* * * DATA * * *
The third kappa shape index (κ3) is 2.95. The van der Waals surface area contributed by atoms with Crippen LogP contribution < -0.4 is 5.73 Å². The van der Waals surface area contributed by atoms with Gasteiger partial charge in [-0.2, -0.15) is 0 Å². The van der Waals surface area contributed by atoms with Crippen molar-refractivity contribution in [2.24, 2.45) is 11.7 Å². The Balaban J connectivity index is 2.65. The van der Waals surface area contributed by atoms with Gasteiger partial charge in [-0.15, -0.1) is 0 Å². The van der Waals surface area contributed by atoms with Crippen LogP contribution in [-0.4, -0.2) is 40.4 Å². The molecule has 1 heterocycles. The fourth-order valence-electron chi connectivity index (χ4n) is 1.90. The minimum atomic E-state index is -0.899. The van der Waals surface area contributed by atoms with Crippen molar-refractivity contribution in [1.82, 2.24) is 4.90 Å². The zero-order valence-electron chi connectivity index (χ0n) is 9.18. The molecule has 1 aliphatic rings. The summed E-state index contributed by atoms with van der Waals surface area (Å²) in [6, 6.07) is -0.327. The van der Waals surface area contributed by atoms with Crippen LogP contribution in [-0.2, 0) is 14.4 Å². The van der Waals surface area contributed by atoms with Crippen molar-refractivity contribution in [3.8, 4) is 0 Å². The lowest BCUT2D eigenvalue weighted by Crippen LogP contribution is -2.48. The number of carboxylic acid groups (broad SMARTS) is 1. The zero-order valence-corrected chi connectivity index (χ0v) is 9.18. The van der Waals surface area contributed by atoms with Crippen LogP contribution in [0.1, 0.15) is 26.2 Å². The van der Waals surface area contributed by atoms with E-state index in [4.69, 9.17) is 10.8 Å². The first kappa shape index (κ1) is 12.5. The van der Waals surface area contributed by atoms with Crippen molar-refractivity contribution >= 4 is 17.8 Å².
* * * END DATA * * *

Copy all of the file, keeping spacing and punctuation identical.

The third kappa shape index (κ3) is 2.95. The van der Waals surface area contributed by atoms with Crippen LogP contribution < -0.4 is 5.73 Å². The van der Waals surface area contributed by atoms with Gasteiger partial charge in [-0.2, -0.15) is 0 Å². The van der Waals surface area contributed by atoms with Crippen molar-refractivity contribution in [2.24, 2.45) is 11.7 Å². The Balaban J connectivity index is 2.65. The van der Waals surface area contributed by atoms with Gasteiger partial charge in [-0.15, -0.1) is 0 Å². The van der Waals surface area contributed by atoms with Crippen LogP contribution in [-0.4, -0.2) is 40.4 Å². The molecule has 1 heterocycles. The fourth-order valence-electron chi connectivity index (χ4n) is 1.90. The minimum atomic E-state index is -0.899. The van der Waals surface area contributed by atoms with Crippen molar-refractivity contribution in [1.82, 2.24) is 4.90 Å². The zero-order valence-electron chi connectivity index (χ0n) is 9.18. The molecule has 1 aliphatic rings. The summed E-state index contributed by atoms with van der Waals surface area (Å²) in [6, 6.07) is -0.327. The van der Waals surface area contributed by atoms with Crippen LogP contribution in [-0.2, 0) is 14.4 Å². The van der Waals surface area contributed by atoms with Crippen molar-refractivity contribution in [3.8, 4) is 0 Å². The lowest BCUT2D eigenvalue weighted by Crippen LogP contribution is -2.48. The number of carboxylic acid groups (broad SMARTS) is 1. The zero-order valence-corrected chi connectivity index (χ0v) is 9.18. The van der Waals surface area contributed by atoms with Crippen LogP contribution in [0.1, 0.15) is 26.2 Å². The van der Waals surface area contributed by atoms with E-state index in [4.69, 9.17) is 10.8 Å². The first kappa shape index (κ1) is 12.5. The van der Waals surface area contributed by atoms with Crippen molar-refractivity contribution >= 4 is 17.8 Å².